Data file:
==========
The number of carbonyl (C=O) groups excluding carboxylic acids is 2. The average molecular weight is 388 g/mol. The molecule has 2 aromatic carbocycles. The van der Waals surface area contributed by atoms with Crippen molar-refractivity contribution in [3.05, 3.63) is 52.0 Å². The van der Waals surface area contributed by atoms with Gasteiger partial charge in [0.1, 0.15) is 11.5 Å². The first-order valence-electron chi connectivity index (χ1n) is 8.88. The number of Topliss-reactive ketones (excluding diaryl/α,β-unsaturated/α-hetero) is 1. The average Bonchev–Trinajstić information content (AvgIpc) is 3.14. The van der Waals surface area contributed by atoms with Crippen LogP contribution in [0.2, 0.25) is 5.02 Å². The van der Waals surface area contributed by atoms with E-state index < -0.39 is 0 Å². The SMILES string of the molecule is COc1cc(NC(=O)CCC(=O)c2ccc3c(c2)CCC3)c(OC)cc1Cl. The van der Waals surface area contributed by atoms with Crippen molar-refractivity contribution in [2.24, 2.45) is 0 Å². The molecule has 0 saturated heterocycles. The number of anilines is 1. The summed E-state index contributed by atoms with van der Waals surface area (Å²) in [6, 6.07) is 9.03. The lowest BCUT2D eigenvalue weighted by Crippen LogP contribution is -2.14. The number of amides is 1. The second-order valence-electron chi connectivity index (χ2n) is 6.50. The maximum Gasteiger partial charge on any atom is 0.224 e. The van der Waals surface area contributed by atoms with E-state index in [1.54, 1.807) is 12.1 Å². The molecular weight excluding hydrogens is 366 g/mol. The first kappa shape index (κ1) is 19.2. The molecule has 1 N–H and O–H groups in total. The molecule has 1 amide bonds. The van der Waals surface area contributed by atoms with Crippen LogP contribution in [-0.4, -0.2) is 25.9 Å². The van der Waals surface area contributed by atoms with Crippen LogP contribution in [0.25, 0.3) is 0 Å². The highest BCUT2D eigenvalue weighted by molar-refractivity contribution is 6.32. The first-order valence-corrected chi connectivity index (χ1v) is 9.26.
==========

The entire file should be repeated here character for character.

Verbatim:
The number of carbonyl (C=O) groups excluding carboxylic acids is 2. The average molecular weight is 388 g/mol. The molecule has 2 aromatic carbocycles. The van der Waals surface area contributed by atoms with Crippen molar-refractivity contribution in [3.05, 3.63) is 52.0 Å². The van der Waals surface area contributed by atoms with Gasteiger partial charge in [0.1, 0.15) is 11.5 Å². The first-order valence-electron chi connectivity index (χ1n) is 8.88. The number of Topliss-reactive ketones (excluding diaryl/α,β-unsaturated/α-hetero) is 1. The average Bonchev–Trinajstić information content (AvgIpc) is 3.14. The van der Waals surface area contributed by atoms with Crippen LogP contribution in [0.2, 0.25) is 5.02 Å². The van der Waals surface area contributed by atoms with E-state index < -0.39 is 0 Å². The SMILES string of the molecule is COc1cc(NC(=O)CCC(=O)c2ccc3c(c2)CCC3)c(OC)cc1Cl. The van der Waals surface area contributed by atoms with Crippen molar-refractivity contribution in [2.24, 2.45) is 0 Å². The molecule has 0 saturated heterocycles. The number of anilines is 1. The summed E-state index contributed by atoms with van der Waals surface area (Å²) in [6, 6.07) is 9.03. The lowest BCUT2D eigenvalue weighted by Crippen LogP contribution is -2.14. The number of amides is 1. The second-order valence-electron chi connectivity index (χ2n) is 6.50. The maximum Gasteiger partial charge on any atom is 0.224 e. The van der Waals surface area contributed by atoms with E-state index in [1.54, 1.807) is 12.1 Å². The molecular weight excluding hydrogens is 366 g/mol. The first kappa shape index (κ1) is 19.2. The molecule has 1 N–H and O–H groups in total. The molecule has 1 amide bonds. The van der Waals surface area contributed by atoms with Crippen LogP contribution in [-0.4, -0.2) is 25.9 Å². The van der Waals surface area contributed by atoms with Crippen LogP contribution in [0.25, 0.3) is 0 Å². The highest BCUT2D eigenvalue weighted by molar-refractivity contribution is 6.32. The first-order valence-corrected chi connectivity index (χ1v) is 9.26.